Carey Mulligan
Mulligan in 2023
Carey Hannah Mulligan

(1985-05-28) 28 May 1985 (age 38)
London, England
Years active2004–present
(m. 2012)
AwardsFull list

Carey Hannah Mulligan (born 28 May 1985) is an English actress. She has received various accolades, including a British Academy Film Award, in addition to nominations for three Academy Awards, four Golden Globe Awards, and a Tony Award.

Mulligan made her professional acting debut on stage in Kevin Elyot's play Forty Winks (2004) at the Royal Court Theatre. She made her film debut with a supporting role in Joe Wright's romantic drama Pride & Prejudice (2005), followed by diverse roles in television, including the drama series Bleak House (2005), the television film Northanger Abbey (2007), and a guest appearance in the Doctor Who episode "Blink" (2007). She made her Broadway debut in the revival of Anton Chekhov's The Seagull (2008). Mulligan's breakthrough role came as a 1960s schoolgirl in the coming-of-age film An Education (2009), for which she won the BAFTA Award for Best Actress in a Leading Role, and received a nomination for the Academy Award for Best Actress.

Mulligan continued gaining praise for her performances in Never Let Me Go (2010), Drive (2011), Shame (2011), Inside Llewyn Davis (2013), Far from the Madding Crowd (2015), Suffragette (2015), Mudbound (2017), Wildlife (2018), and She Said (2022), and had her highest-grossing release in the period drama The Great Gatsby (2013). For her performance in the Broadway revival of David Hare's Skylight (2015), she was nominated for the Tony Award for Best Actress in a Play. She received further Academy Award nominations for her portrayals of a vigilante in the black comedy Promising Young Woman (2020), and Felicia Montealegre in the biopic Maestro (2023).

Mulligan has been an ambassador for the Alzheimer's Society since 2012, and an ambassador for War Child since 2014. She has been married to singer-songwriter Marcus Mumford since 2012. They have three children.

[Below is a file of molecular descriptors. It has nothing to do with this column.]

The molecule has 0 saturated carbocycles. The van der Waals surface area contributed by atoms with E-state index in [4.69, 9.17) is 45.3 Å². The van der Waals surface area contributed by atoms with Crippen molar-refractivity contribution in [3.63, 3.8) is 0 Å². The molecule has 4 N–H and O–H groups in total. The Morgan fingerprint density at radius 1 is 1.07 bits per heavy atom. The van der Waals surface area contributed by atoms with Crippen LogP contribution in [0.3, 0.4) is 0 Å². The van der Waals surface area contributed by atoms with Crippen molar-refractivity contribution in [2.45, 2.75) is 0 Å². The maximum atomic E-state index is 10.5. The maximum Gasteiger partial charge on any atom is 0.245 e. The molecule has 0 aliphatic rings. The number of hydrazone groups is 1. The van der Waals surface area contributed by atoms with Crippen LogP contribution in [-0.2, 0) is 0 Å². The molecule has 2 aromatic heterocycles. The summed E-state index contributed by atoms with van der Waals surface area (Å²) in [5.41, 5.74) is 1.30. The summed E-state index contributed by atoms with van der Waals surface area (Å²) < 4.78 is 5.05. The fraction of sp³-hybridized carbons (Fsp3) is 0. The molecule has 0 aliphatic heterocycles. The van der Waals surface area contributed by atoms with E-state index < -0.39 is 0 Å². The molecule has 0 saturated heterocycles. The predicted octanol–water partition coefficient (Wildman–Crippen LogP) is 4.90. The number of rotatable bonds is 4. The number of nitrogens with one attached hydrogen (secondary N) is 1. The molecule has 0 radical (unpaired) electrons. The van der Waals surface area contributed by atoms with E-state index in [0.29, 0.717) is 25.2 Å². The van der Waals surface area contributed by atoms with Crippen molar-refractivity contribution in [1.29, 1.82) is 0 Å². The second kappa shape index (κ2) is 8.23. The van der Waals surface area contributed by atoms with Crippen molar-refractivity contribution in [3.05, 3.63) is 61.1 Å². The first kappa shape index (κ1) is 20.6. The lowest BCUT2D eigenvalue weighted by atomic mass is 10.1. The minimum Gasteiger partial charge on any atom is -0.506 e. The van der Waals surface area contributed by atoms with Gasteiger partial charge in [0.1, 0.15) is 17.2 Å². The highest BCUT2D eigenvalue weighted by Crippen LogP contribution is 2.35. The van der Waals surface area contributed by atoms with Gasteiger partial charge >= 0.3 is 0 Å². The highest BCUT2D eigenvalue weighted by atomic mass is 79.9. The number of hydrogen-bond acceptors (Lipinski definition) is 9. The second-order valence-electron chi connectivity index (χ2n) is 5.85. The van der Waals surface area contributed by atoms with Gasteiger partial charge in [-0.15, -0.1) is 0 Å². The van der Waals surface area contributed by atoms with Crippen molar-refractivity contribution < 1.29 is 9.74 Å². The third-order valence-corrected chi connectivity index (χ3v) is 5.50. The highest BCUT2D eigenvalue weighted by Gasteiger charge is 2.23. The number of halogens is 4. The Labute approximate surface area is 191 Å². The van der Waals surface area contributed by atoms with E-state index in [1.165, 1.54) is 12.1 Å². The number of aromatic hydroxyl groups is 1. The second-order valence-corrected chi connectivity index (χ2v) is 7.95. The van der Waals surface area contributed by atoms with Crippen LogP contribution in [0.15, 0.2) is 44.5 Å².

Early life and education

Carey Hannah Mulligan[1] was born on 28 May 1985 in London,[2] to Nano (née Booth) and Stephen Mulligan. Her father, a hotel manager, is of Irish descent and is originally from Liverpool.[3] Her mother, a university lecturer, is from Llandeilo, Wales.[4][3][5][6] Her parents met while they were both working in a hotel in their twenties. In the television series My Grandparents' War (2019), Mulligan explored her maternal grandfather Denzil Booth's role as naval radar artillery officer on HMS Indefatigable at the Battle of Okinawa and then sailing into Tokyo Bay at the end of World War II.[7]

When Mulligan was three, her father's work as a hotel manager took the family to West Germany. While living there, she and her brother attended the International School of Düsseldorf.[8] When she was eight, she and her family moved back to the UK. As a teenager, she was educated at Woldingham School, an independent school in Surrey.[9]

Her interest in acting sparked from watching her brother perform in a school production of The King and I when she was six. During rehearsals, she pleaded with his teachers to let her be in the play. They let her join the chorus.[10] While enrolled in Woldingham School as a teen, she was heavily involved in theatre. She was the student head of the drama department there, performing in plays and musicals, conducting workshops with younger students, and helping put on productions.[11][12]

When she was 16, she attended a production starring Kenneth Branagh. His performance emboldened her and reinforced her belief that she wanted to pursue a career in acting. She wrote a letter to Branagh asking him for advice. "I explained that my parents didn't want me to act, but that I felt it was my vocation in life," she said. Branagh's sister replied: "Kenneth says that if you feel such a strong need to be an actress, you must be an actress."[10]

Mulligan's parents disapproved of her acting ambitions and wished for her to attend a university like her brother. At age 17, she applied to three London drama schools instead of the universities she was expected to apply to, but was not invited to attend them.[10] During her final year at Woldingham School, actor/screenwriter Julian Fellowes delivered a lecture at the school on the production of the film Gosford Park. Mulligan briefly talked to him after the lecture and asked him for advice on an acting career. Fellowes tried to dissuade her from the profession and suggested she "marry a lawyer" instead. Undeterred, she later sent Fellowes a letter in which she stated she was serious about acting and that it was her purpose in life.